Random Martini Quote for the Day

“I exercise strong self-control. I never drink anything stronger than gin before breakfast.”
W.C. Fields


For more fun Martini quotes check out the appropriately titled “Martini Quotes” page, or click the link: Martini Quotes.

Craft Gin, the new trend?!?

It seems that these days there are boutique and small gin distilleries popping up all over.  Being a long term gin drinker I can recall the days when my choices at any typical bar were severely limited; Beefeater, Tanqueray, Bombay, and Gordon’s.  If I was lucky a bar might have Hendrick’s.

I generally applaud this renewed interest in Gin.  It gives me a lot of new flavors, tastes, and aromas to experience.  But it did get me thinking, there are a lot of new ‘twists’ on Gins these days and I’m not sure I like where some of them are going.

Barrel Aging!  Gin aged in Whiskey barrels?  Cognac Barrels?  Really?  Either of these treatments will certainly add color and different flavors to the Gin.  And, most likely, add a certain astringent taste to the Gin – what wine enthusiasts refer to as tannins.

The lack of clarity of these barrel age gins certainly would not appeal to a traditionalist.  And the tanninic taste I think will not go well with the fundamental juniper flavor required in all Gins.

But the other flavors that come from barrel aging may, or may not, indeed offer some surprises and pleasures.  I haven’t tried these yet, but I’m dubious.  I’ll withhold judgement, for now.

But Craft Gin?  Did gin becoming a trend?  Or, god forbid, a FAD?  I sure hope not, I’m about as anti-fad as they come.  I’d be really annoyed that some snot nosed runt of a frat boy thinks I just jumped on the Gin bandwagon last week.  When I’ve been drinking gin since …. well, you know.

There used to be a certain sophistication and ‘bon vivant’ feeling to ordering a ‘real’ Martini in a crowd of Vodkaphiles.  I’m going to miss that.



Happy Birthday Sir Sean Connery

Happy Birthday to Sir Sean Connery, the original, and in many minds, the best James Bond.  He is 85 today.

Connery is also the original voice behind my ‘Shaken, not Stirred’ theme on this blog.  I can’t speak for everyone else, but when I read these words, it’s Connery’s voice I hear in my head.

Random Martini Quote For The Day

“Do not allow children to mix drinks.  It is unseemly and they use too much vermouth.”    Steve Allen

For more fun Martini quotes check out the appropriately titled “Martini Quotes” page, or click the link: Martini Quotes.

New Page: Martini Jokes

In response to my recent Martini Joke post, I’ve decided to add a new page for various Martini Jokes.  This is a bit different than the existing page for Martini Quotes.  I hope you enjoy these and get a few laughs.

The various pages are listed above in the green menu line just above this post.

There are more pages ‘in work’ so check back regularly.  As always comments and suggestions are welcome.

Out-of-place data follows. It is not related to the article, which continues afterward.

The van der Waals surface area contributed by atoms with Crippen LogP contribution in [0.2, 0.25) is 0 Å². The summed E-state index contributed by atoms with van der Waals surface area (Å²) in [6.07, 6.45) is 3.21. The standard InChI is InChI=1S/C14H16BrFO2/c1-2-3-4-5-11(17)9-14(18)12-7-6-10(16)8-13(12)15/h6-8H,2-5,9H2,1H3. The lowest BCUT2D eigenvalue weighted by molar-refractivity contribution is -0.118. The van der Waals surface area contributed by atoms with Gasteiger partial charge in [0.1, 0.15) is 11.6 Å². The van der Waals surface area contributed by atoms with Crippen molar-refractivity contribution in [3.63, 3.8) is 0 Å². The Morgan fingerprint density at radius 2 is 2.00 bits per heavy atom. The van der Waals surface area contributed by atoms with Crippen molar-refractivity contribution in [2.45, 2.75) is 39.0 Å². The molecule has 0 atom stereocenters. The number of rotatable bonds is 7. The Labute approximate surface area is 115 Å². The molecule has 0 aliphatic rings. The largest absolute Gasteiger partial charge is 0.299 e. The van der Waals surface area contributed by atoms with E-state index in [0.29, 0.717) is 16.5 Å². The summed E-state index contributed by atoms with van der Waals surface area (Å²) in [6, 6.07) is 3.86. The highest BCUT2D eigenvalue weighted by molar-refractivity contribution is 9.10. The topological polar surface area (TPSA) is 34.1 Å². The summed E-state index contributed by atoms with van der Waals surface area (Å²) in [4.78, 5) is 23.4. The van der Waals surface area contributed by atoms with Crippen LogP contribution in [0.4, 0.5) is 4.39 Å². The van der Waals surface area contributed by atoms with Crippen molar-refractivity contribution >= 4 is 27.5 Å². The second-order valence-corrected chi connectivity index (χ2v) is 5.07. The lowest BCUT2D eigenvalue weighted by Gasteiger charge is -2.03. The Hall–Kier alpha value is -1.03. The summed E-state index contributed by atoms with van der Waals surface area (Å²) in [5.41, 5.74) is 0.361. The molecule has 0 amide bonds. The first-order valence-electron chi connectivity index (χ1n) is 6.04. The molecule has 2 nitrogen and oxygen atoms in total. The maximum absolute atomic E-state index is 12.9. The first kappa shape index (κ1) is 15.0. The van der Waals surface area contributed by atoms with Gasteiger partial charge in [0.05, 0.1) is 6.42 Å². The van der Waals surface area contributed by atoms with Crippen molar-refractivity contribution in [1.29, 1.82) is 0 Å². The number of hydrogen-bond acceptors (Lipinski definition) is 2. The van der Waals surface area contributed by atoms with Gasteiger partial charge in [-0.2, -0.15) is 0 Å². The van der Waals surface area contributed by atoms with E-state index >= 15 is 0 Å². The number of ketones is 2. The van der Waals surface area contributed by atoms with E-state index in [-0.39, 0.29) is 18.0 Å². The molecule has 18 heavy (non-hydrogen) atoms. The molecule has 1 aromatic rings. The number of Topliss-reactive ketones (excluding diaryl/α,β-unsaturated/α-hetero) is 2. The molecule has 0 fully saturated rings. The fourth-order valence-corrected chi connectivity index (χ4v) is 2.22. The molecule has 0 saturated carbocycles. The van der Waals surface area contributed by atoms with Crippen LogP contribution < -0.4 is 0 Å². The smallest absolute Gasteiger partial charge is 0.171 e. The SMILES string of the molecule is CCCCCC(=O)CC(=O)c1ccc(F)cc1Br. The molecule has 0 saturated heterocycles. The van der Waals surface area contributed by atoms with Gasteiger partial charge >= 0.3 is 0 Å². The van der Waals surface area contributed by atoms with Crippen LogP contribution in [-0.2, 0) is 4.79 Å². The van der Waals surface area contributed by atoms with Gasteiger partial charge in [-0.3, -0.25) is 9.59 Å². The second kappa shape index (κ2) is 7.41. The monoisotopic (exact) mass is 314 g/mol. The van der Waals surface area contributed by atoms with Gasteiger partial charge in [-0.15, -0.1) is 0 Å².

Something Funny for a Wednesday

A Roman Centurion walks into a bar.
“What can I get you?” says the barman
“I’d like a Martinum please.”
“Do you mean a Martini?”
“If I want a double I’ll ask.”

Thermal Flow Thoughts – Keeping the Martini Cold!

We mentioned thermal flow several times as part of discussions on keeping a drink cold.  So I started wondering exactly what are the typical thermal paths for a Martini?

First lets understand that cold doesn’t exist, there is only the absence of heat.  Heat flows from warm to cold… or from cold to colder.  So to make a Martini cold you pull heat out of the fluid by using something colder; using cold ice when we shake (or stir) the Martini.   We sometimes think its the other way around, so some of my comments below may seem backward.

So heat flows to warm your Martini, or other cocktail, in the following ways:
From the air, through the glass bowl, and into the liquid.
From the counter, table, or bar top into the stem and then up into the liquid.
When being held, through the fingers or hand into the glass and then into the drink.   (Note that heat flow is inversely proportional to length, i.e., heat flows less, or slower, through a longer path.  A tall stem will conduct less heat up through the glass into the Martini that a short squat, bulbous stem.)

So where does most of this drink warming heat come from?  Without doing a complete thermodynamic model (I’ve thought about it), it seems pretty clear that it is from the surrounding air.

The thermal path up through the table is limited by a long thin stem.  Heat from the hand is temporary, assuming your not holding the stem constantly.  (See: “What’s the best way to hold the Martini?” for previous comments on how to hold your Martini.)  Which leaves the air which is constantly in contact with the bowl of the Martini, as the significant culprit warming your martini.

So what’s the best solution?  Other than moving to the Arctic or Antarctic, drinking in the freezer!  Kidding aside, I’m stumped on this one.  Surely drinking in an air conditioned bar will keep your drink colder than outside in the sun.   But having a nice Martini on a deck over looking the beach is just marvelous.

Here are a couple suggestions to consider:
Hold the stem as little as possible and by the rim or stem of the glass,
Use a coaster; its a thermal insulator and will minimize heat flow up through the stem,
Keep the drink in the shade if you’re outside.  No need adding the sun’s warmth to the liquid,
Use a Martini ‘coozie’???

OMG, did I really say that?  Sacrilegious!  I’ll suffer penance with a cold Martini….

Random Martini Quote For The Day

“A perfect martini should be made by filling a glass with gin then waving it in the general direction of Italy.”
Noël Coward


For more fun Martini quotes check out the appropriately titled “Martini Quotes” page, or click the link: Martini Quotes.